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The Agony of Victory

A victim of its own thrilling success, UI rowing team seeks to upgrade its equipment and facilities
Illinois Alumni magazine

The sky holds no hint of sunrise, but inside ARC Gym No. 1, 17 rowing machines hum and whirr like the rhythmic breathing of a sleeping giant. Sweating and red from exertion, the men pull steadily; when the set is over, one of the rowers gets up and walks, weaving on rubbery legs to the wall, where he leans, gasping to recover.

 

Welcome to Illinois rowing, the club team that resembles a varsity one. While the group previously was known as “a drinking team that occasionally rowed,” according to assistant coach Bill Grier, these days, the athletes — both men and women — train more than an hour every day, always at dawn, with extra workouts several times a week on their own.

 

Despite the lack of a boathouse, compensated coaching staff or easy access to water, the University of Illinois team competes in regattas from coast to coast, vying against varsity teams— all of which have newer shells, paid coaches, a full-fledged boathouse and travel budget — as well as club teams from other schools.

 

“Year by year we stepped up our expectations,” says head coach and UI graduate student Erik Kroeker, MS ’09 ENG. “We went from being a team everyone knew they could beat to being the team others wanted to be like.”

 

That success means the Illini rowers need better equipment and facilities to keep at the top of their game. “We opeate as much as a varsity program as possible,” says Grier, who, like Kroeker, sia UI graduate student. That means the club competes in eight or 10 regattas per year, including the San Diego Crew Classic and Head of the Charles, in Cambridge, Mass. In addition, the group hosts an annual regatta at nearby Clinton Lake; this year’s event is set for April 18.

 

Their hard work has paid off. Last year, the UI men took the state championship for club teams, with the women coming n second overall, and the women’s novice 4+ group was club team national champion two of the past three years. Despite their accomplishments, challenges remain. Through the generosity of alumni and family, the team has met one of its goals already — the purchase of two new eight-person shells  (one for the women and one for the men) at a coast of $35,000 each, but all of the other equipment is used, including one shell older than many of the rowers. The group now is seeking funds for an actual boathouse in order to store equipment out of the weather.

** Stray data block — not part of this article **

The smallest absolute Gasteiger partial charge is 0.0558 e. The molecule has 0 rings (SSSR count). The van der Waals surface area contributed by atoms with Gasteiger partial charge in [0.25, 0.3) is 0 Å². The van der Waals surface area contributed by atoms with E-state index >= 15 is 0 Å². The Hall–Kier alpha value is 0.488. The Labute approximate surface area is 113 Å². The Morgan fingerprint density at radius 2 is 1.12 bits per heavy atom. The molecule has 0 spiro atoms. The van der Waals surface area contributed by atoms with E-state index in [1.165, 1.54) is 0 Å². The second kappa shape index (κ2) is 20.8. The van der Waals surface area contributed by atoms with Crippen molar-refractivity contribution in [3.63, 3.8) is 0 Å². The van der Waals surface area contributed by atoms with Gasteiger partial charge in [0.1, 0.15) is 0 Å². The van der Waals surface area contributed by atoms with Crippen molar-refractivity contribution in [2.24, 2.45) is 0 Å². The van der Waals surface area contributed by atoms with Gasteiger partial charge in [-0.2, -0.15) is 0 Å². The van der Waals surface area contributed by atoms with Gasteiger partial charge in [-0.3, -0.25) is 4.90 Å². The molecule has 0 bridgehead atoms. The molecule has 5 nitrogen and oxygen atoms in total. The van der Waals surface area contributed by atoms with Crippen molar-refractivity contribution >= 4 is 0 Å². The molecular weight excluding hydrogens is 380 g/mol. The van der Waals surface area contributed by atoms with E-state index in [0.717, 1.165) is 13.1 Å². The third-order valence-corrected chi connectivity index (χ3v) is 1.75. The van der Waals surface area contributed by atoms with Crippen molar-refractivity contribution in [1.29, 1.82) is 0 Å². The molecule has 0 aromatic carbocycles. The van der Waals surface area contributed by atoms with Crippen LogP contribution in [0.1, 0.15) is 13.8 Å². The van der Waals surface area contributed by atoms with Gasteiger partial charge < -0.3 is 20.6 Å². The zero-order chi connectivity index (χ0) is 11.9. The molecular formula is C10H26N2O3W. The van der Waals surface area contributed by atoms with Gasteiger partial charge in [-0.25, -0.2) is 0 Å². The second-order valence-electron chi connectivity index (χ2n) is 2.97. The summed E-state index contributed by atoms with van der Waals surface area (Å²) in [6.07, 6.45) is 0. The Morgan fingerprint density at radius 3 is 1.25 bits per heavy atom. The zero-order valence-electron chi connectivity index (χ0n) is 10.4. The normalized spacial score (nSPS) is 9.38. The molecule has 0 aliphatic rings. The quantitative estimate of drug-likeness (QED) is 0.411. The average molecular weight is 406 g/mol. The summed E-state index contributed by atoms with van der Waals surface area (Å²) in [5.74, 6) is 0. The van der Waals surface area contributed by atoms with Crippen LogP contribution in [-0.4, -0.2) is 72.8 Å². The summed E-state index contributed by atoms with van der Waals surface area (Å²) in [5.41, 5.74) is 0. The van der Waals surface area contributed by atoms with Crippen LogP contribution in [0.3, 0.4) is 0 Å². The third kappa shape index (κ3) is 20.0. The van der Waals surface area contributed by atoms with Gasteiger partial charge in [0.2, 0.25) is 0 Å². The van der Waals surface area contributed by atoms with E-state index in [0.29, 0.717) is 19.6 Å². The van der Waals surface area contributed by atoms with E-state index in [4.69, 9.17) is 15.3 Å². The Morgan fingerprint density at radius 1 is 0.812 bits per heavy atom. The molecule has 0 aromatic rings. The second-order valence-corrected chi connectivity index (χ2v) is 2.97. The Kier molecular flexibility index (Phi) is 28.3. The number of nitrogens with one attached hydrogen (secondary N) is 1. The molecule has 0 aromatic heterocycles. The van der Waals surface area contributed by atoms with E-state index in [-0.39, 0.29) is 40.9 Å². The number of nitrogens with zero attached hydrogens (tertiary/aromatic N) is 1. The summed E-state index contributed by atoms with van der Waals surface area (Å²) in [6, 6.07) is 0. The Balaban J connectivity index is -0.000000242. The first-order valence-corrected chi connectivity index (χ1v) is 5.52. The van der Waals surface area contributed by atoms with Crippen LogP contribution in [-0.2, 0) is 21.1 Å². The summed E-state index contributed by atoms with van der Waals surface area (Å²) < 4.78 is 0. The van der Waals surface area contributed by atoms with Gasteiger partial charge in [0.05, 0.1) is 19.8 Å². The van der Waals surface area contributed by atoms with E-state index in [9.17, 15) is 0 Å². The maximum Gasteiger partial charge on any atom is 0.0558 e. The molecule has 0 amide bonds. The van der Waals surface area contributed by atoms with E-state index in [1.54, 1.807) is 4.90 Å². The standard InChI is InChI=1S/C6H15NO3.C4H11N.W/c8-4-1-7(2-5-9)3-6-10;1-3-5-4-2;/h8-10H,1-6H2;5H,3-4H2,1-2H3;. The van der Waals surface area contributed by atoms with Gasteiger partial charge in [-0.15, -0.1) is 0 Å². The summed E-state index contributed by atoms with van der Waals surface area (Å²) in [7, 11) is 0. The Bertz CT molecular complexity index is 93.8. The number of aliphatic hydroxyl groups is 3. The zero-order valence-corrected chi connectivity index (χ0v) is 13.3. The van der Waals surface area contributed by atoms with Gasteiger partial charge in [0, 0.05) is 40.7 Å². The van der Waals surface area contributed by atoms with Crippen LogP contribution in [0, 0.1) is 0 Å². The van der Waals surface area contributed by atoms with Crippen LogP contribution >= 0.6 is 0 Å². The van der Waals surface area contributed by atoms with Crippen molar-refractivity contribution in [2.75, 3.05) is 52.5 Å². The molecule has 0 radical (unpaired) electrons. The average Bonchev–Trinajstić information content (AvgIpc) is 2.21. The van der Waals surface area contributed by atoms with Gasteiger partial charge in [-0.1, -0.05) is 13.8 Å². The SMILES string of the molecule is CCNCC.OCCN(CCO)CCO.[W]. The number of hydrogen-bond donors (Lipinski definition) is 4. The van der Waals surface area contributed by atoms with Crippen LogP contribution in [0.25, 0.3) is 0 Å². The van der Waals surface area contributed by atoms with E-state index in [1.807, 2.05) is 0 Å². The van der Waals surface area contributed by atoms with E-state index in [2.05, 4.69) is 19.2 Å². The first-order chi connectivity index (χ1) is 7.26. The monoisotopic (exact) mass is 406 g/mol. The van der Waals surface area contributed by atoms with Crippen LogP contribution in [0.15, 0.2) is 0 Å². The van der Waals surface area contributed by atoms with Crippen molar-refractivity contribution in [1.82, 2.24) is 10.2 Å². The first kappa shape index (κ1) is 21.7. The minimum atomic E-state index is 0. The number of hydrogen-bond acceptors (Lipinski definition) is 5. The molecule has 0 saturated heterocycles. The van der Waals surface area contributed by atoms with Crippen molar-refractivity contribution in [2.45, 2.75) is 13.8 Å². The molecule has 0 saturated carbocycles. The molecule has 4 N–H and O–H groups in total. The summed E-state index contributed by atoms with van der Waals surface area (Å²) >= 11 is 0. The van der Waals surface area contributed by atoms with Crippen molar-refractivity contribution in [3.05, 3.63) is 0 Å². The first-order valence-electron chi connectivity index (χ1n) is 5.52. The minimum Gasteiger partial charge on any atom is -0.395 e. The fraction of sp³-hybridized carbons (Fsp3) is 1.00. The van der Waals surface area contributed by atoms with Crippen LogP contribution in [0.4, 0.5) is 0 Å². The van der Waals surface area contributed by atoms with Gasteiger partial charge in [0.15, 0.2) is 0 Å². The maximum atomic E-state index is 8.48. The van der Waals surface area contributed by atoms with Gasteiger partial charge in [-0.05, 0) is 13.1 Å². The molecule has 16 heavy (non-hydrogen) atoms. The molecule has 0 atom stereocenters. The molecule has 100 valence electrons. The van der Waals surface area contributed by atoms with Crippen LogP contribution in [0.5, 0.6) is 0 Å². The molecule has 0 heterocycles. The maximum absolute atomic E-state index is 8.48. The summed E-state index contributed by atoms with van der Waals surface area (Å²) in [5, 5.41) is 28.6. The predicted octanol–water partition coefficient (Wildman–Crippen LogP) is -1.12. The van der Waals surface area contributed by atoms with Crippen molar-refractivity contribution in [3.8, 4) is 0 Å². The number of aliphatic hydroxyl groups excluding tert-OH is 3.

As the team meets one goal after another, Kroeker has discovered a paradox: the harder he pushes the team, the more people want to join. With 55 members currently, rowing is one of the largest club sports on campus.  Who trains this hard for a club sport? What is it about this team or this sport that engenders this kind of devotion and commitment?

 

“You can’t row an eight-person shell by yourself,” Kroeker is fond of say. “You end up building a really strong connection. You put yourself through hell, at the limits. It’s a very rare feeling.”

 

All that pain and agony results in a powerful Illinois experience. And it’s worth it for memories like those of Liz Diamond, a UI junior. She recalls her first regatta, where boats started in a staggered pattern, racing against the clock.

 

“The one thing I distinctly remember,” she said, “was we caught Nebraska and I heard their coxswain call for a power 10. Our coxswain looked me in the eye and she said, ‘we don’t need a power 10.’”

 

And with that, the Illinois team swept past the Nebraska boat.

 

 

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